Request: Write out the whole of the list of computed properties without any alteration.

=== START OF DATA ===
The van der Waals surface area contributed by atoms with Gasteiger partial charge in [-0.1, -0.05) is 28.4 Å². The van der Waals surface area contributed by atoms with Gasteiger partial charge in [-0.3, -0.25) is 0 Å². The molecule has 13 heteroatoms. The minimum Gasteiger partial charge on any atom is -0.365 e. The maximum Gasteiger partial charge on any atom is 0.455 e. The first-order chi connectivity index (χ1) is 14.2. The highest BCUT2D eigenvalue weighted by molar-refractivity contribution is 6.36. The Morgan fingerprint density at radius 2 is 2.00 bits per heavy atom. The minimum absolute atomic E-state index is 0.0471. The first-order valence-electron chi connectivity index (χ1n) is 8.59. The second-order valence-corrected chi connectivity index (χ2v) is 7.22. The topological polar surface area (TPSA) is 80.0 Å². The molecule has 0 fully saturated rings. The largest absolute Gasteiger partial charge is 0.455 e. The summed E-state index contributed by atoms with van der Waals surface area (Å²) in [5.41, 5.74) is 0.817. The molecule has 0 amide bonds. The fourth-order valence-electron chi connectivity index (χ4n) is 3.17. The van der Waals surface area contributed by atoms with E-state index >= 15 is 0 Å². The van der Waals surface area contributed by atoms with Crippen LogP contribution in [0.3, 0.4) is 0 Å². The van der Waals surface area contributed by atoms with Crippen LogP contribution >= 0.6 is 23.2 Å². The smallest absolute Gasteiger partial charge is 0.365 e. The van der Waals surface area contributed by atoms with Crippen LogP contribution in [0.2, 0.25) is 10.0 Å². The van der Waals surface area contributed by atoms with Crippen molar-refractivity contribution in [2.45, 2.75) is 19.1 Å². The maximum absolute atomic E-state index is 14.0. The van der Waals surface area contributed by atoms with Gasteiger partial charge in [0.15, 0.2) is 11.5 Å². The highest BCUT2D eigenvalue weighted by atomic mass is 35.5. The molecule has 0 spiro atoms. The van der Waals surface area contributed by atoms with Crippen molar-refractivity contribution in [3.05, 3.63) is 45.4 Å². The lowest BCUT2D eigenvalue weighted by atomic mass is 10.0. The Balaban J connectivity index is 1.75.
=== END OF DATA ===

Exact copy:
The van der Waals surface area contributed by atoms with Gasteiger partial charge in [-0.1, -0.05) is 28.4 Å². The van der Waals surface area contributed by atoms with Gasteiger partial charge in [-0.3, -0.25) is 0 Å². The molecule has 13 heteroatoms. The minimum Gasteiger partial charge on any atom is -0.365 e. The maximum Gasteiger partial charge on any atom is 0.455 e. The first-order chi connectivity index (χ1) is 14.2. The highest BCUT2D eigenvalue weighted by molar-refractivity contribution is 6.36. The Morgan fingerprint density at radius 2 is 2.00 bits per heavy atom. The minimum absolute atomic E-state index is 0.0471. The first-order valence-electron chi connectivity index (χ1n) is 8.59. The second-order valence-corrected chi connectivity index (χ2v) is 7.22. The topological polar surface area (TPSA) is 80.0 Å². The molecule has 0 fully saturated rings. The largest absolute Gasteiger partial charge is 0.455 e. The summed E-state index contributed by atoms with van der Waals surface area (Å²) in [5.41, 5.74) is 0.817. The molecule has 0 amide bonds. The fourth-order valence-electron chi connectivity index (χ4n) is 3.17. The van der Waals surface area contributed by atoms with E-state index >= 15 is 0 Å². The van der Waals surface area contributed by atoms with Crippen LogP contribution in [0.3, 0.4) is 0 Å². The van der Waals surface area contributed by atoms with Crippen LogP contribution >= 0.6 is 23.2 Å². The smallest absolute Gasteiger partial charge is 0.365 e. The van der Waals surface area contributed by atoms with Crippen LogP contribution in [0.2, 0.25) is 10.0 Å². The van der Waals surface area contributed by atoms with Crippen molar-refractivity contribution in [2.45, 2.75) is 19.1 Å². The maximum absolute atomic E-state index is 14.0. The van der Waals surface area contributed by atoms with Gasteiger partial charge in [0.15, 0.2) is 11.5 Å². The highest BCUT2D eigenvalue weighted by atomic mass is 35.5. The molecule has 0 spiro atoms. The van der Waals surface area contributed by atoms with Crippen molar-refractivity contribution in [3.05, 3.63) is 45.4 Å². The lowest BCUT2D eigenvalue weighted by atomic mass is 10.0. The Balaban J connectivity index is 1.75.